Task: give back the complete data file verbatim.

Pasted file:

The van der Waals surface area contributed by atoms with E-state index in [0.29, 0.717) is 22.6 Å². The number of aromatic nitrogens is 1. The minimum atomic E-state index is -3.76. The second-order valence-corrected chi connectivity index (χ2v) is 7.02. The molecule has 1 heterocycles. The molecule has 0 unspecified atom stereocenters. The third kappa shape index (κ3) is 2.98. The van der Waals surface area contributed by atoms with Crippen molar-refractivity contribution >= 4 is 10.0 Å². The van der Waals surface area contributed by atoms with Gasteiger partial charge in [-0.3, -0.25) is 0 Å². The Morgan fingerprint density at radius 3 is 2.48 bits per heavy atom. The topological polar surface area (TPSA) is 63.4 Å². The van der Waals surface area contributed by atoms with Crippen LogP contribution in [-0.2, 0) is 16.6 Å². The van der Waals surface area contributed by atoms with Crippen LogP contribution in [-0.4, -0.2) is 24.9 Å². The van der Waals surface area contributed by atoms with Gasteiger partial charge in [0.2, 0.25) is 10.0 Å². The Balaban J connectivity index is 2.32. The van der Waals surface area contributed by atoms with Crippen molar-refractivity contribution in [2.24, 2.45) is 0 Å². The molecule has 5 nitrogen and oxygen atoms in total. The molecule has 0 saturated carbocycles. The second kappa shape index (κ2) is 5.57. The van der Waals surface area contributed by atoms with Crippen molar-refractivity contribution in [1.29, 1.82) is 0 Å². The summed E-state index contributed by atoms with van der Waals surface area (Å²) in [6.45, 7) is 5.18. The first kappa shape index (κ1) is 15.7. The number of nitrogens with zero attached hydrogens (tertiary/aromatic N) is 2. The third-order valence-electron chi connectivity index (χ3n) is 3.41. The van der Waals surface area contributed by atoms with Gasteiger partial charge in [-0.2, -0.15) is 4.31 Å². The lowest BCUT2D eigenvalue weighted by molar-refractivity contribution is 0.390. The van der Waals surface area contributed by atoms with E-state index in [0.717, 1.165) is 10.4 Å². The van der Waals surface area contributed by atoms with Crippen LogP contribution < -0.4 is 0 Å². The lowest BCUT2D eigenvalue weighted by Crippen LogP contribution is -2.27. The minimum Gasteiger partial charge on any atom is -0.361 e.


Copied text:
The van der Waals surface area contributed by atoms with E-state index in [0.29, 0.717) is 22.6 Å². The number of aromatic nitrogens is 1. The minimum atomic E-state index is -3.76. The second-order valence-corrected chi connectivity index (χ2v) is 7.02. The molecule has 1 heterocycles. The molecule has 0 unspecified atom stereocenters. The third kappa shape index (κ3) is 2.98. The van der Waals surface area contributed by atoms with Crippen molar-refractivity contribution >= 4 is 10.0 Å². The van der Waals surface area contributed by atoms with Gasteiger partial charge in [-0.3, -0.25) is 0 Å². The Morgan fingerprint density at radius 3 is 2.48 bits per heavy atom. The topological polar surface area (TPSA) is 63.4 Å². The van der Waals surface area contributed by atoms with Crippen LogP contribution in [-0.2, 0) is 16.6 Å². The van der Waals surface area contributed by atoms with Crippen LogP contribution in [-0.4, -0.2) is 24.9 Å². The van der Waals surface area contributed by atoms with Gasteiger partial charge in [0.2, 0.25) is 10.0 Å². The Balaban J connectivity index is 2.32. The van der Waals surface area contributed by atoms with Crippen molar-refractivity contribution in [2.24, 2.45) is 0 Å². The molecule has 5 nitrogen and oxygen atoms in total. The molecule has 0 saturated carbocycles. The second kappa shape index (κ2) is 5.57. The van der Waals surface area contributed by atoms with Crippen molar-refractivity contribution in [1.29, 1.82) is 0 Å². The summed E-state index contributed by atoms with van der Waals surface area (Å²) in [6.45, 7) is 5.18. The first kappa shape index (κ1) is 15.7. The number of nitrogens with zero attached hydrogens (tertiary/aromatic N) is 2. The third-order valence-electron chi connectivity index (χ3n) is 3.41. The van der Waals surface area contributed by atoms with Gasteiger partial charge in [-0.2, -0.15) is 4.31 Å². The lowest BCUT2D eigenvalue weighted by molar-refractivity contribution is 0.390. The van der Waals surface area contributed by atoms with E-state index in [0.717, 1.165) is 10.4 Å². The van der Waals surface area contributed by atoms with Crippen LogP contribution < -0.4 is 0 Å². The lowest BCUT2D eigenvalue weighted by Crippen LogP contribution is -2.27. The minimum Gasteiger partial charge on any atom is -0.361 e.